>> OECD Guidelines on Insurer Governance (pdf)
In May 2011, the OECD Council adopted revised OECD Guidelines on Insurer Governance. The revisions were based on a comprehensive review that included a joint work programme with the International Association of Insurance Supervisors (IAIS), an OECD review and assessment of evolving national and international principles and good practices, and public consultations in 2010.
The revised Guidelines seek to reflect lessons learned from the financial crisis, including the need for a board with necessary leadership, expertise, and independent decision-making, effective risk management and internal control systems and integrated firm-wide reporting within an insurer, sound compensation arrangements, and well understood group structures.
The revised Guidelines recognise that the governance of financial institutions, including insurers, should be of a high standard and are a key component of the regulatory and supervisory framework. Insurer corporate governance should, in particular, be comprised of the following key elements:
- Expected prudent approach to business and financial strategies, consistent with the role of insurance in the economy and, where relevant, social security systems
- Well developed risk culture and risk management and internal control systems, supported by effective and independent control functions
- High level of financial expertise among board members and within senior management
- Policies and procedures that ensure proper treatment of customers and policyholders (and any relevant beneficiaries), including mechanisms for redress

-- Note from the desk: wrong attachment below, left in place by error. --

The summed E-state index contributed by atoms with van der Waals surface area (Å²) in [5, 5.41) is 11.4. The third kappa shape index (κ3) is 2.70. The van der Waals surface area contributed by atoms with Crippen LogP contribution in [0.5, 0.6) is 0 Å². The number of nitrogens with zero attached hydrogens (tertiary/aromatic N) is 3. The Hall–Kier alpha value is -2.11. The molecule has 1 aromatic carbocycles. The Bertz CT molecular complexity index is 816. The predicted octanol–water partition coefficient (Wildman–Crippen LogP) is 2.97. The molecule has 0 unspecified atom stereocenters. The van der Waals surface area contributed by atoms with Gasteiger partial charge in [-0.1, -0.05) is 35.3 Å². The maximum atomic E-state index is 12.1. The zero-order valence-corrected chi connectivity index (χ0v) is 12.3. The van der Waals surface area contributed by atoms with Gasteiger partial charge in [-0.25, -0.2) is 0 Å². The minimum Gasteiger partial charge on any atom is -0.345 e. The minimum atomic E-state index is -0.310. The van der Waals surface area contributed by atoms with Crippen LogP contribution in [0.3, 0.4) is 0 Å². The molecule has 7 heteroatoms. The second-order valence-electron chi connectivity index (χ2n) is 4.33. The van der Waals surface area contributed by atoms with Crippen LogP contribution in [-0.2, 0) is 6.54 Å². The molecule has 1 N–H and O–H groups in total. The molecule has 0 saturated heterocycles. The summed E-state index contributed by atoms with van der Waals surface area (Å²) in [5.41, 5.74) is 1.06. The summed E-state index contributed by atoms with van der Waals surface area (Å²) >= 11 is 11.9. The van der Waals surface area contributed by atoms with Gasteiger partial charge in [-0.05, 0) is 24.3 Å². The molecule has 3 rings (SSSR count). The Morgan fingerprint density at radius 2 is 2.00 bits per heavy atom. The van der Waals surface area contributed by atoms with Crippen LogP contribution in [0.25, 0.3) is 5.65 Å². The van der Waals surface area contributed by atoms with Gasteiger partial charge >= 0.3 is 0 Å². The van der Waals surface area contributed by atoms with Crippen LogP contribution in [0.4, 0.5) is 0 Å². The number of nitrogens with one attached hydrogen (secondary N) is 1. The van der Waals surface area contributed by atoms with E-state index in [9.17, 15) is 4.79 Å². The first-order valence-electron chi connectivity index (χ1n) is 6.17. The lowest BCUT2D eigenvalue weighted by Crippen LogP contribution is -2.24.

The revised Guidelines benefited from joint work conducted with the International Association of Insurance Supervisors (IAIS), which included a global survey on insurer governance practices, the results of which were released in a summary report in March 2009; a roundtable held in December 2008 on the governance of insurers; and a joint Issues Paper on Corporate Governance released in July 2009.
The Guidelines are organised around four main sections -- governance structure, internal governance mechanisms, groups and conglomerates, and stakeholder protection – and are accompanied by detailed annotations. They are structured in such a way as to promote clear presentation and comparability with other national or international standards and principles.
The Guidelines are non-binding. They are meant to provide guidance and serve as a reference point for insurers, governmental authorities, and other relevant stakeholders in OECD and non-OECD countries. The Guidelines are fully consistent and compatible with the OECD Principles of Corporate Governance, one of the twelve key Financial Stability Board standards for sound financial systems.
Mr. Timothy Bishop (OECD Financial Affairs Division, email@example.com)